One thing that excites me is the research that I have been doing on the notion of turning behavioral health on its head and making an outcome-driven focus, including broader conversations about evidence-based care and measurability. What interests me about this is that mental health for many years, decades, maybe its whole existence until somewhat recently has been all in the head. It has been very, very subjective, whereas medical health has been much more scientific. We do labs. We find numbers that we can measure. Prescribe some course of action or medication to affect change until those numbers change to the desired value. It is evidence-based, scientific, and measured. And it seems like the behavioral health industry is going through a paradigm shift towards a similar outcome-based methodology. That’s just my feeling.
Do you specifically address inclusive design?
When I got into user experience design, one of the first books I read was entitled Inclusive Design. And I found it eye-opening that that book was not just about making sure that you have accessibility in your products. It was about getting people with those disabilities involved in the design process. I don’t know if my work reflects my intent, but I try to be aware that all types of people use the products that result from my design work, and that the products include some level of equality.
An interesting example, actually using that word, equality, came up a few months ago when one customer indicated that they have two users who, in a particular light, really could not distinguish between the event colors on the scheduler. We have a tool that allows us to see different colors to check inclusivity in the scheduler’s presentation. With this tool, we vetted over two hundred different colors against a color blindness algorithm to determine colors that would work and those that would not. And the thing that struck me with that process was that to improve the ability to differentiate between these three colors for somebody at the far end of the other blindness scale, we had to lessen the distinction for people with full-color sight. This experience is the first time I have thought about it as equalization and not just accommodation for the lowest common denominator. It was eye-opening.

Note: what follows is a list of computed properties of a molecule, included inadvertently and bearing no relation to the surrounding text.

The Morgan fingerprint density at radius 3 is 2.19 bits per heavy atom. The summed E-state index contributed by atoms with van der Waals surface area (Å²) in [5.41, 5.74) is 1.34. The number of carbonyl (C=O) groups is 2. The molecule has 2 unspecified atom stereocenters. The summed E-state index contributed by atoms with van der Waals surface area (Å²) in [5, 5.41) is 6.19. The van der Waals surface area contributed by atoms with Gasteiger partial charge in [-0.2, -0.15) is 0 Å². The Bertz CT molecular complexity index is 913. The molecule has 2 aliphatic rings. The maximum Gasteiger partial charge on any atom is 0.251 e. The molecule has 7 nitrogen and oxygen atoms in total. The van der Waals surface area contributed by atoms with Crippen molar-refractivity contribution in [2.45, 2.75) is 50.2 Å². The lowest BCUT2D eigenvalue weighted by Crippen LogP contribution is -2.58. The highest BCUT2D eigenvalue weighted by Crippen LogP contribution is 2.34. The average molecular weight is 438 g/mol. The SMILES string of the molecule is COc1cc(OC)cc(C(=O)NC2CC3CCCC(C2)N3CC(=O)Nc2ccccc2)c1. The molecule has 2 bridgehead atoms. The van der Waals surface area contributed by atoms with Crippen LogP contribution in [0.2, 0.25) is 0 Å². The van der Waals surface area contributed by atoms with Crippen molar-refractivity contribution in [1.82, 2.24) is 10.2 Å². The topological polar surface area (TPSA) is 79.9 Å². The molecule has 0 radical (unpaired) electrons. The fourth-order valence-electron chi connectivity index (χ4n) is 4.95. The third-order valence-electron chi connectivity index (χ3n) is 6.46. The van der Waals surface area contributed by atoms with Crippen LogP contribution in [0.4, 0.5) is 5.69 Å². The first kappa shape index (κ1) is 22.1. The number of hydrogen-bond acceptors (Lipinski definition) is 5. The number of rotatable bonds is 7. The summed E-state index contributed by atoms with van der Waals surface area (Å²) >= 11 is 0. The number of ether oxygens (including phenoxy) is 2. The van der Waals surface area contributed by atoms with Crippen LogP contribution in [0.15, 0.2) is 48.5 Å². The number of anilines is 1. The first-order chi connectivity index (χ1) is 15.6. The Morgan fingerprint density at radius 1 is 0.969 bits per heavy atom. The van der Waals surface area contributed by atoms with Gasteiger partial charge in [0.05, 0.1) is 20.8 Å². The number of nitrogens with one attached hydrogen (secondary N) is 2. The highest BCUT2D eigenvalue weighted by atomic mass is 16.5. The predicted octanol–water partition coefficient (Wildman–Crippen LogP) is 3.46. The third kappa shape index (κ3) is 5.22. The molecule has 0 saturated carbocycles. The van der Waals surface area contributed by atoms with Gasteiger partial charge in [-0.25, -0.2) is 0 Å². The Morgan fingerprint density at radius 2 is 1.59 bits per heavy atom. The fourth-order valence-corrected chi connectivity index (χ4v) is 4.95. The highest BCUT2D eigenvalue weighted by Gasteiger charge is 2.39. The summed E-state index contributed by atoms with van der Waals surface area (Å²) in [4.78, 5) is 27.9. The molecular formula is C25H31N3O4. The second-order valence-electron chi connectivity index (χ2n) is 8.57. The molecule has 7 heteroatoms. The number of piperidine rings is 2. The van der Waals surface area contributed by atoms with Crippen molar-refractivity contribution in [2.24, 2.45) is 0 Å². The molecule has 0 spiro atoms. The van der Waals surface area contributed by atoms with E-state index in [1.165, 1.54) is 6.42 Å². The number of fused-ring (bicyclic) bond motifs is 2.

If there was one area of the application you could address/enhance, what would it be?
Clinical workflows. I have three pieces of paper that I have taped to the wall above my desk. One of them has all the words we came up with when we were doing our Vital brand questionnaire. So, I have all those words in front of me, and above that, on the second paper, I have EHR crossed out with a question below, “Why not BH productivity software?” Beyond clinical workflows, like following a clinical treatment or pathway, whatever their clinical expertise, they have the same thing we do – work in progress. They have to-do lists. They have multiple things they need to get done. And we don’t give people good insight into it. Just sit down at your desk. What do you need to do today? Today, I need to finish that note from yesterday, I have these people coming in today. That is a space in which I’m interested. And the third paper? It is a question that says, “Why not encourage discovery?” And then it says, “Reward curiosity!” underneath it.
Final question: What do you do for fun?
I like to garden. We typically grow about 40 varieties of stuff. Being vegetarians, we value our vegetables. I go backcountry skiing. I spend a lot of time just walking or sitting next to babbling water, and I have a sailboat I keep on Penobscot Bay. It is our little weekend getaway activity.